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Microsoft Windows Explorer for Microsoft Windows NT maps network drive letters to network shares even though you did not map any drives.
This behavior occurs in two cases.
Case 1Network drives are mapped to network shares if both of the following conditions are true:
Case 2This behavior also occurs when both of the following conditions are true:
This is system behavior that occurs under Microsoft Windows NT version 4.0. This behavior is exposed when you perform a search against drives that contain shortcuts that point to a target drive is a static drive letter. For example, a shortcut to a Microsoft Word document that uses the following target
<drive>:\Folder\Myfile.docwhere <drive> is a network server, maps a new drive to the server using the next available drive letter in Windows Explorer.
Microsoft Windows NT Workstation or Windows NT Server version 4.0 shortcuts attempt to embed a UNC path, for example, \\<machine>\admin$, for the .lnk file.
For more information about shortcuts under Windows NT 4.0, please see the following article in the Microsoft Knowledge Base:
(http://support.microsoft.com/kb/158682/EN-US/ )Shortcuts Created Under NT 4.0 Resolve to UNC Paths
To work around this problem, use the following appropriate methods.
Method 1: Install Microsoft Windows NT 4.0 Service Pack 3For information about obtaining and installing this service pack, please see the following article in the Microsoft Knowledge Base:
(http://support.microsoft.com/kb/152734/EN-US/ )How to Obtain Windows NT Versiom 4.0 U.S. Service Pack
Method 2: Avoid Searching Folders That Contain ShortcutsBecause Windows NT maps a network drive for each shortcut with a target drive that uses a drive letter, narrow your search to include only those folders that do not contain shortcuts to documents located on network drives.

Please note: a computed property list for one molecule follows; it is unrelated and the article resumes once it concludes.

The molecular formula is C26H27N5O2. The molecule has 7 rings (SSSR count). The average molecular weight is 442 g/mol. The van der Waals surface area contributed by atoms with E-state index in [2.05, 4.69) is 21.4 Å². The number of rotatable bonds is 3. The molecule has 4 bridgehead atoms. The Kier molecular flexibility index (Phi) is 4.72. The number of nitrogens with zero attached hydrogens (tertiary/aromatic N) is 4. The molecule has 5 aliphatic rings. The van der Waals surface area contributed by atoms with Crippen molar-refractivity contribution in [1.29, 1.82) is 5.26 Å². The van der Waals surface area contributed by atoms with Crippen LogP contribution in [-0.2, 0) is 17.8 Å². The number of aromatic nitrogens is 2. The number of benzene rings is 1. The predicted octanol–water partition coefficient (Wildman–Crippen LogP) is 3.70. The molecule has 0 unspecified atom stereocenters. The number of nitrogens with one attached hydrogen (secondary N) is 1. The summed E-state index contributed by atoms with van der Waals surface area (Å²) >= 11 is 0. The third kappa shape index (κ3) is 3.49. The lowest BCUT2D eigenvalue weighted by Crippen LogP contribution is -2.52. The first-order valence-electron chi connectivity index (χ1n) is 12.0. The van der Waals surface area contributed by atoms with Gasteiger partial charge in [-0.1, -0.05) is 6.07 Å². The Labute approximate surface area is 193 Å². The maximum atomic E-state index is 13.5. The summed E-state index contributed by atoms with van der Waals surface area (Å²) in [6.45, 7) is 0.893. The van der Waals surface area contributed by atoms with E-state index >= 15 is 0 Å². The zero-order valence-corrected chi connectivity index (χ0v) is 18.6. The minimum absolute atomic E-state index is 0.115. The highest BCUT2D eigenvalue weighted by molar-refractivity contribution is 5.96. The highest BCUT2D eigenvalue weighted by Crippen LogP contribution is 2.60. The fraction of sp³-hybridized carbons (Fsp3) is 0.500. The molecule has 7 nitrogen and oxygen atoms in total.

Shortcut file names contain the .lnk file name extension. As an alternative, consider moving .lnk files to a different folder before you index or search.
Method 3: Change Shortcut Target Locations to UNC PathsIn the Properties dialog box for each shortcut, change the Target for the shortcut from a static drive letter to a UNC path. For example, change
where <Server> is the name of the computer or server and <Shared Folder> is the shared folder on that drive.
Method 4: Disable Microsoft Find FastDisabling Find Fast may help to minimize this problem. However, this method does not resolve the behavior and may not work in every situation. Microsoft does not recommend disabling Find Fast if you are administering a Microsoft Windows NT server.
NOTE: If you are running Microsoft Windows NT Server and install the Srvpack on the Microsoft Office 97 compact disc, removing Find Fast disables several features, including the Web search features. See the Webadhlp.htm file in the Srvpack folder on your Office 97 compact disc for more information.
For information about removing Find Fast, please see the following article in the Microsoft Knowledge Base:
(http://support.microsoft.com/kb/158705/EN-US/ )How to Disable the Find Fast Indexer
Microsoft is researching this problem and will post new information here in the Microsoft Knowledge Base as it becomes available.
The Find Fast program builds indexes to speed up finding documents from the Open and Advanced Find dialog boxes in Microsoft Office programs. Find Fast is installed by the Microsoft Office Setup program as an Office Tools component. Setup automatically creates an index for all of your Office documents on each local drive on the computer.
(http://go.microsoft.com/fwlink/?LinkId=151500)for other considerations.
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